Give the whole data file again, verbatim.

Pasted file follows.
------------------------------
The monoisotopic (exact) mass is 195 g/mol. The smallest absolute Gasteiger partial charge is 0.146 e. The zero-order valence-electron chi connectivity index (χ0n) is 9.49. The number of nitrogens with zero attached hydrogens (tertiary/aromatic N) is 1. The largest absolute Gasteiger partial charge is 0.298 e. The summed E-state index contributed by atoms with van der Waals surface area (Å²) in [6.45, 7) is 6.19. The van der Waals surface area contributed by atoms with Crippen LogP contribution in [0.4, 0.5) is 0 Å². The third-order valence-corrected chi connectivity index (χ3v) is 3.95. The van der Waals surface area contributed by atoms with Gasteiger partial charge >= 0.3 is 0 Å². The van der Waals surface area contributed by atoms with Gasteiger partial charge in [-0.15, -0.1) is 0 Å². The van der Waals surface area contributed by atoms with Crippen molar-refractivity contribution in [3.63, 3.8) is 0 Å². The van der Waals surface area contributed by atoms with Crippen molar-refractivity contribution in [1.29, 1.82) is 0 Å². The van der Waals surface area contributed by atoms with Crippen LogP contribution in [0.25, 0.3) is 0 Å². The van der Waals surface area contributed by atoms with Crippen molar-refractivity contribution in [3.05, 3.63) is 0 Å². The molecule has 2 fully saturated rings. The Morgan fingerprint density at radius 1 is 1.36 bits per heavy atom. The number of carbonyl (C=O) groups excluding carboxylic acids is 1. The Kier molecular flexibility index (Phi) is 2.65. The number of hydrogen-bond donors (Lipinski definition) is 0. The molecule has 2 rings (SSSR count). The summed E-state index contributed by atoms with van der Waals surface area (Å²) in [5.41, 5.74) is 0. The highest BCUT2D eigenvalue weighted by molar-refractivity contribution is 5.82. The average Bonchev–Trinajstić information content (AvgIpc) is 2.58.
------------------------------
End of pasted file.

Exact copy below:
The monoisotopic (exact) mass is 195 g/mol. The smallest absolute Gasteiger partial charge is 0.146 e. The zero-order valence-electron chi connectivity index (χ0n) is 9.49. The number of nitrogens with zero attached hydrogens (tertiary/aromatic N) is 1. The largest absolute Gasteiger partial charge is 0.298 e. The summed E-state index contributed by atoms with van der Waals surface area (Å²) in [6.45, 7) is 6.19. The van der Waals surface area contributed by atoms with Crippen LogP contribution in [0.4, 0.5) is 0 Å². The third-order valence-corrected chi connectivity index (χ3v) is 3.95. The van der Waals surface area contributed by atoms with Gasteiger partial charge >= 0.3 is 0 Å². The van der Waals surface area contributed by atoms with Gasteiger partial charge in [-0.15, -0.1) is 0 Å². The van der Waals surface area contributed by atoms with Crippen molar-refractivity contribution in [3.63, 3.8) is 0 Å². The van der Waals surface area contributed by atoms with Crippen molar-refractivity contribution in [1.29, 1.82) is 0 Å². The van der Waals surface area contributed by atoms with Crippen LogP contribution in [0.25, 0.3) is 0 Å². The van der Waals surface area contributed by atoms with Crippen molar-refractivity contribution in [3.05, 3.63) is 0 Å². The molecule has 2 fully saturated rings. The Morgan fingerprint density at radius 1 is 1.36 bits per heavy atom. The number of carbonyl (C=O) groups excluding carboxylic acids is 1. The Kier molecular flexibility index (Phi) is 2.65. The number of hydrogen-bond donors (Lipinski definition) is 0. The molecule has 2 rings (SSSR count). The summed E-state index contributed by atoms with van der Waals surface area (Å²) in [5.41, 5.74) is 0. The highest BCUT2D eigenvalue weighted by molar-refractivity contribution is 5.82. The average Bonchev–Trinajstić information content (AvgIpc) is 2.58.